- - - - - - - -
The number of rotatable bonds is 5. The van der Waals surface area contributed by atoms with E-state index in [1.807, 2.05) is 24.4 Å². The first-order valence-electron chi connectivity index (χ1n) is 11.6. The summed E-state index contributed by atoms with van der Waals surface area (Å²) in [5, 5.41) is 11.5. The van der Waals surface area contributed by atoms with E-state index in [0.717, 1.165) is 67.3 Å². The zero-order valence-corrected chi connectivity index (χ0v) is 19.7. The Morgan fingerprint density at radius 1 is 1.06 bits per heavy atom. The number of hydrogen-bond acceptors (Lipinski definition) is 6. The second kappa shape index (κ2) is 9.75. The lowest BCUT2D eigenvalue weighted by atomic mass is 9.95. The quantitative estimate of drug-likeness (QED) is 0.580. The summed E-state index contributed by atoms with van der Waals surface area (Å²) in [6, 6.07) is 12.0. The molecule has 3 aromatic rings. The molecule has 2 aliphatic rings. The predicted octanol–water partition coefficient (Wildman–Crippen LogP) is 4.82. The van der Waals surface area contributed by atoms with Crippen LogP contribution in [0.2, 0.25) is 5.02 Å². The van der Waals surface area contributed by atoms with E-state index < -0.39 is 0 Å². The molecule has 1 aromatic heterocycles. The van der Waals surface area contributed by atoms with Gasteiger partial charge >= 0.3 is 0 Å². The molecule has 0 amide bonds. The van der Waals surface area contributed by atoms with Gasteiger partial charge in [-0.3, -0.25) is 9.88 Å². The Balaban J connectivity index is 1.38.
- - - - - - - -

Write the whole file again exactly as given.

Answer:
The number of rotatable bonds is 5. The van der Waals surface area contributed by atoms with E-state index in [1.807, 2.05) is 24.4 Å². The first-order valence-electron chi connectivity index (χ1n) is 11.6. The summed E-state index contributed by atoms with van der Waals surface area (Å²) in [5, 5.41) is 11.5. The van der Waals surface area contributed by atoms with E-state index in [0.717, 1.165) is 67.3 Å². The zero-order valence-corrected chi connectivity index (χ0v) is 19.7. The Morgan fingerprint density at radius 1 is 1.06 bits per heavy atom. The number of hydrogen-bond acceptors (Lipinski definition) is 6. The second kappa shape index (κ2) is 9.75. The lowest BCUT2D eigenvalue weighted by atomic mass is 9.95. The quantitative estimate of drug-likeness (QED) is 0.580. The summed E-state index contributed by atoms with van der Waals surface area (Å²) in [6, 6.07) is 12.0. The molecule has 3 aromatic rings. The molecule has 2 aliphatic rings. The predicted octanol–water partition coefficient (Wildman–Crippen LogP) is 4.82. The van der Waals surface area contributed by atoms with Crippen LogP contribution in [0.2, 0.25) is 5.02 Å². The van der Waals surface area contributed by atoms with E-state index < -0.39 is 0 Å². The molecule has 1 aromatic heterocycles. The van der Waals surface area contributed by atoms with Gasteiger partial charge >= 0.3 is 0 Å². The molecule has 0 amide bonds. The van der Waals surface area contributed by atoms with Gasteiger partial charge in [-0.3, -0.25) is 9.88 Å². The Balaban J connectivity index is 1.38.